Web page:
* Public services under strain after refugee influx
* Waste processing plant expected to relieve some pressure
* Lebanon to ask EU for aid next week
By Ellen Francis
BAR ELIAS, LEBANON, March 31 At the entrance of
a rural town in Lebanon's Bekaa valley, a blue sign says
"Welcome to Bar Elias, population 50,000" but in the past six
years, that number has more than doubled with Syrians seeking
shelter from the war across the border.
"They are our guests," said Mayor Mawas Araji. "But we don't
have the capacity to serve them as we should."
The refugee crisis has drained public services in the
historically poor area in Lebanon's farming heartland, Araji
said. Yet perhaps the most glaring strain has been the garbage
mountain rising among the hills, or the open water canals
overwflowing with trash in the winter.
With the influx of people, Bar Elias now handles 40 extra
tonnes of refuse every day, in a country that already had no
national waste disposal plan.
Since the Syrian conflict began in 2011, at least 1.5
million people have poured into Lebanon - around a quarter of
the country's population - where most languish in severe
Makeshift settlements have popped up all around the country
as the Lebanese government has long rejected setting up refugee
To stem the flow of Syrians making the perilous journey to
Europe by boat, the European Union has funneled billions into
Syria's neighbouring countries, giving Lebanon 147 million euros
between 2014 and 2016.
For government officials, the need for foreign funding is
clear in cases like Bar Elias, where aid groups have warned of
dire environmental hazards. The EU funded a 4.5-million euro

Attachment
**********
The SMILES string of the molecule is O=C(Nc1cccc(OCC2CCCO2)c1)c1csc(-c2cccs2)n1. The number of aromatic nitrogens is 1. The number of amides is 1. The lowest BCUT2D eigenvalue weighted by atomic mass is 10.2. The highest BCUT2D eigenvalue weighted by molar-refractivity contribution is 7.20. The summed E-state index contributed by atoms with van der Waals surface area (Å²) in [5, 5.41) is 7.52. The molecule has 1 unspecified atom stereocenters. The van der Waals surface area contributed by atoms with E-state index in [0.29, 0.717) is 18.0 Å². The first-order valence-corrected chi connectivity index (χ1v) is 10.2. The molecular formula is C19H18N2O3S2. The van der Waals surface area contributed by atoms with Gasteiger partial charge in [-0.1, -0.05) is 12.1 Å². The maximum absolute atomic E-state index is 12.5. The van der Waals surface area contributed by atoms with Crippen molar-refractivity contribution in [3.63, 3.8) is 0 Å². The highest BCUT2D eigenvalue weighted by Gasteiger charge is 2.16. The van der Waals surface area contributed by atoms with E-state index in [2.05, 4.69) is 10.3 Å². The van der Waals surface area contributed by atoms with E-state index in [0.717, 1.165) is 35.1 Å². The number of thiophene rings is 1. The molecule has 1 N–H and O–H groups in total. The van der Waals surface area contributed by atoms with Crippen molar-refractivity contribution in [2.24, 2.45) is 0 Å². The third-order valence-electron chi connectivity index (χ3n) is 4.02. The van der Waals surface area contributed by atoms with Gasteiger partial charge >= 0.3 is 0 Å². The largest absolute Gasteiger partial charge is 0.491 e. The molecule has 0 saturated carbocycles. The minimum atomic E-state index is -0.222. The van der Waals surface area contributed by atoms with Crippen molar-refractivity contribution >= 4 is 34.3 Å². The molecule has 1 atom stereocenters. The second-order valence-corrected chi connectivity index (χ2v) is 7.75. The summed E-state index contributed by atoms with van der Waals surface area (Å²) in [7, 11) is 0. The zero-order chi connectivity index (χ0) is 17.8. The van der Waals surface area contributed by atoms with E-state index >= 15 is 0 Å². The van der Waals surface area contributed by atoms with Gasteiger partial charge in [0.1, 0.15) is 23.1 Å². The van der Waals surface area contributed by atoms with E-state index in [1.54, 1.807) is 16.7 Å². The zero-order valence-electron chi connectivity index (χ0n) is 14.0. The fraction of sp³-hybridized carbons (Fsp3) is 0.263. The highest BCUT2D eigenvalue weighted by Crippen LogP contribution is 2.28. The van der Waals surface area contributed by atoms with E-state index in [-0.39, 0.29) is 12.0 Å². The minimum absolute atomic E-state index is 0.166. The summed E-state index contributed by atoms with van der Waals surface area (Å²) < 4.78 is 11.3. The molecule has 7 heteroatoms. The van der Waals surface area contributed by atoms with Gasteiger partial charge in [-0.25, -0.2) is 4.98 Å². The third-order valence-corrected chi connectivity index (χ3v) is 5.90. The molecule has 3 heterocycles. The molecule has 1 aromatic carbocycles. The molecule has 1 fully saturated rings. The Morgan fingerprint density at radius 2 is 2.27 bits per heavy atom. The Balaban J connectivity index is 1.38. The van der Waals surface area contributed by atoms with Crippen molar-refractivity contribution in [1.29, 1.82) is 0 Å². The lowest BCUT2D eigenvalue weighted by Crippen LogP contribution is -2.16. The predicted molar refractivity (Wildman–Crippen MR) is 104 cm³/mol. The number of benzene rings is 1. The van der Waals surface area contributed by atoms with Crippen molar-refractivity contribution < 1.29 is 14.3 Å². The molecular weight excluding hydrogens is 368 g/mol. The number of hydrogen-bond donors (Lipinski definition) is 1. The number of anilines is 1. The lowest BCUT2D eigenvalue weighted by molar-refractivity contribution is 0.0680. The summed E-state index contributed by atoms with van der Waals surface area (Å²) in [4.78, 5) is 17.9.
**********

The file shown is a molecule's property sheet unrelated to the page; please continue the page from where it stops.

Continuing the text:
waste management facility set to open next month in the town,
around 12 km from the Syrian border.
The massive hangar will process 150 tonnes of waste daily
from Bar Elias and two nearby towns, creating several jobs,
Araji said. "For us, this was a dream."
GARBAGE ON TOP OF GARBAGE
Nestled between the fields of Bar Elias, Hassan Ibrahim, 62,
lives amid hundreds of cramped tents pitched haphazardly in the
"We've appointed someone here to collect the garbage...so
when the municipality comes, everything is ready," said Ibrahim,
who escaped shelling in Aleppo five years ago.
But in another makeshift camp a few streets away, Maamar
al-Alawi seems less cheerful. Across from her tent, a large
cesspit is brimming with sewage water and rubbish.
During heavy rainfall, the gutters also spill over with
floating plastic bags.
"It's all garbage on top of garbage," said al-Alawi, who
cleans around her family's spot every day in vain. "You go into
the tent, and it stinks."
As well as the dangers of open dumpsites and burning waste,
trash also often fills irrigation canals that feed nearby
vegetable fields, according to the EU-funded agency that
designed the Bar Elias facility.
Lebanon has been plagued by a waste disposal crisis,
regardless of refugees, with politicians repeatedly failing to
agree a solution, sparking several mass protests in recent
On a recent visit to the Bekaa, European Commissioner
Johannes Hahn said the EU was "trying to do our best to resolve
the Syrian crisis".
"But I'm a realistic man," he added. "And I have to do first
things first" by helping fill Lebanon's shortages.
The new Bar Elias facility represents a prototype that
should become part of broader national plans for development,
said Ziad el-Sayegh, senior national policy advisor for
Lebanon's ministry of the displaced.
Ministries had been putting together a "master plan for all
the infrastruce" but could not undertake it without outside
support, he said.
"The government has an enormous deficit, and then on top of
that, add the weight of the refugee crisis," Sayegh said.
Lebanese officials will take their vision for such a plan to
Brussels next week, highlighting how the refugee crisis has
strained Lebanon's already crumbling infrastructure.
Prime Minister Saad al-Hariri, who has been trying to drag
Lebanon out of insitutional paralysis since he was appointed in
November, said the plan would "equally benefit Lebanese citizens
and displaced Syrians".
(Reporting by Ellen Francis; Editing by Julia Glover)